The long-term effects of your injury will play a role in determining how much compensation for concussion you are entitled to receive.

Can I claim compensation for a concussion injury?

If you suffered a concussion and another party was at least partially to blame for it, you might be entitled to compensation for your pain, suffering and financial losses. The easiest way to determine if you have a valid claim is by speaking to a legal adviser. They will ask you some simple questions about your situation to determine whether:

  • The defendant in your case owed you a duty of care
  • They breached this duty through an intentional or negligent act
  • That caused you to suffer a concussion or other injuries
  • Your injury happened within the last three years

Your personal injury solicitor will be able to establish a duty of care based on legislation such as:

To find out if you have a valid concussion claim, call 0800 032 3660 to speak to a legal adviser or request a call back here.

What evidence do I need to support a concussion compensation claim?

If you want to start a concussion claim, you will need to gather and present evidence to support your case. This should show how the accident occurred, who was at fault, the severity of your injury and how it has affected your life. Some types of evidence that could be useful include:

  • Medical reports. Obtain medical evidence from the healthcare professionals who treated you. These reports should detail your diagnosis, treatment plan, and any recommendations for further medical care.
  • Witness statements. If there were witnesses to the incident that caused your concussion, they can provide important information about how the injury occurred. Family members, friends, or colleagues who have observed changes in your behaviour or symptoms after the incident can help establish the impact of the concussion on your daily life.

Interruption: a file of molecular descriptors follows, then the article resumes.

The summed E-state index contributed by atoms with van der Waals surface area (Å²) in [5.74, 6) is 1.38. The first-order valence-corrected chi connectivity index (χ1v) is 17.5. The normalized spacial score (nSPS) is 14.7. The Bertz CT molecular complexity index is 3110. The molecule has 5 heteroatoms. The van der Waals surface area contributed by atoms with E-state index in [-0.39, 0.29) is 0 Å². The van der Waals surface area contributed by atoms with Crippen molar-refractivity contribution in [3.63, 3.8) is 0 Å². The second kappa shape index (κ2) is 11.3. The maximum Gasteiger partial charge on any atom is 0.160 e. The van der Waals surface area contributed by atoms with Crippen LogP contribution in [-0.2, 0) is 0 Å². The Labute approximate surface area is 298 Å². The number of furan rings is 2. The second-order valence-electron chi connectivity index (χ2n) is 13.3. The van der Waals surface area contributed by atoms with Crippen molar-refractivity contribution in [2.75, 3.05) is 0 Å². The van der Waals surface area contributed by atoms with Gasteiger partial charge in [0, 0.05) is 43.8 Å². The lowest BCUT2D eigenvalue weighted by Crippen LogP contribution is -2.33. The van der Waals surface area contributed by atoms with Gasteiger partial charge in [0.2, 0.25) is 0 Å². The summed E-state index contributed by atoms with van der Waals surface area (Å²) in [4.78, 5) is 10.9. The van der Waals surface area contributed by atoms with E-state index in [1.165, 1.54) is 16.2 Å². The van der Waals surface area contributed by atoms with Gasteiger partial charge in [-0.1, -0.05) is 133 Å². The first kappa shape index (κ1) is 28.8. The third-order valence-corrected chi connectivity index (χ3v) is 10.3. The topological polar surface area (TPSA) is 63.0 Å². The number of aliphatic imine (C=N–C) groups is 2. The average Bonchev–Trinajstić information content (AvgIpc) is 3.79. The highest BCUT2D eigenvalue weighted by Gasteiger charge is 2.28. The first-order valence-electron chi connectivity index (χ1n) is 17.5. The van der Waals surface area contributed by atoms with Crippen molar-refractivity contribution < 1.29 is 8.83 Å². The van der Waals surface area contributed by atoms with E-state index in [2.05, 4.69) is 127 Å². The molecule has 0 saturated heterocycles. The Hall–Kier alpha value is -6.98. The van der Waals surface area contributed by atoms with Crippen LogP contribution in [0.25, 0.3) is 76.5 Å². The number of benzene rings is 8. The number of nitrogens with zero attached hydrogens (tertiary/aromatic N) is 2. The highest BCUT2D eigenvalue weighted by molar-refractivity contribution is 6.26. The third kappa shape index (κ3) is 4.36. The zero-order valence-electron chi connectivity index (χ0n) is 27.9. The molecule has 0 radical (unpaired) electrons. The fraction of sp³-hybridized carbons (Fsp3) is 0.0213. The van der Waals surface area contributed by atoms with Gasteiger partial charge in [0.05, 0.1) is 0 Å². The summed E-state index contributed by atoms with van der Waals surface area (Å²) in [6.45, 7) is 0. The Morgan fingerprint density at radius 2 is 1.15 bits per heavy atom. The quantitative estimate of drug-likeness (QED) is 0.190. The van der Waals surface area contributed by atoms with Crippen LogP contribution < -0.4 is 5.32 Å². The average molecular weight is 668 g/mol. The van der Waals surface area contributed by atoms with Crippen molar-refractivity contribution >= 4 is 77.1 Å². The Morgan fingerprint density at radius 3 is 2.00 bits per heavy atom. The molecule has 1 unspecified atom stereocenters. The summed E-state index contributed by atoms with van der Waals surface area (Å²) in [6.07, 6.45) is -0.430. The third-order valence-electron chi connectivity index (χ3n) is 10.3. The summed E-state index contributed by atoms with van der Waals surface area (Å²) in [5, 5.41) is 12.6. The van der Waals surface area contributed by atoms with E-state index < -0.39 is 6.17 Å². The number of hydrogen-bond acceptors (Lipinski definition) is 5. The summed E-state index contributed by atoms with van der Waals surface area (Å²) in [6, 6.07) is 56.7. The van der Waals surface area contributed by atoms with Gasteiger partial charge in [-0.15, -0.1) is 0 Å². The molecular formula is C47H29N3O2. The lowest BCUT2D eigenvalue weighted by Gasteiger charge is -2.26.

• Photographs and videos. If applicable, pictures or videos of the accident scene can provide context and show potential hazards that contributed to your concussion. You may also try to secure any CCTV or dashcam footage of the incident if available.
  • Police reports. If the incident involves criminal activity, you should report it to the authorities as soon as possible. A police report and crime reference number are essential to make a CICA claim.
  • Medical experts. Expert opinions from qualified medical professionals can help explain the connection between the incident and your concussion and the long-term effects it may have on your health and well-being.
  • Personal account. Write a detailed personal statement describing the incident, the symptoms you experienced, and how the concussion has affected your daily life. Keep a journal documenting your symptoms, progress, and challenges as you recover. This can provide valuable insight into the ongoing impact of the concussion.
  • Documentation of expenses. Keep the receipts and invoices related to medical treatments, prescriptions, therapy sessions, and other financial losses. If your injury led to time away from work, provide evidence of your income before and after the incident to help establish lost wages.

It is still worth seeking legal advice even if you have little to no evidence to support your claim. An experienced solicitor may be able to gather everything you need to make a successful concussion compensation claim.

What accidents could lead to a concussion claim?

Concussion compensation claims typically arise after a blow to the head due to situations such as:

  • Road traffic accidents. Car, motorcycle, bicycle, and pedestrian accidents can result in concussions if the head hits the ground or another object due to the impact.
  • Slips, trips and falls. These might happen in places like shops, pavements, supermarkets, or restaurants. If a property owner fails to maintain safe conditions and a person falls and hits their head, it could lead to a successful concussion claim.
  • Sports. Concussions frequently occur during contact sports like football, hockey or rugby. Such accidents could be due to inadequate safety protocols or equipment.
  • Workplace accidents. Inadequate safety measures, falling objects, or accidents involving heavy machinery at work can lead to head trauma.
  • Assaults. Any physical assault, whether a punch, kick, slap, or attack with an object, can cause you to sustain a blow to the head. If you were the victim of an intentional act of violence, you could claim through the CICA.
  • Defective products. If a defective product, such as a faulty helmet, contributes to a concussion, you could start a product liability claim against the manufacturer or distributor.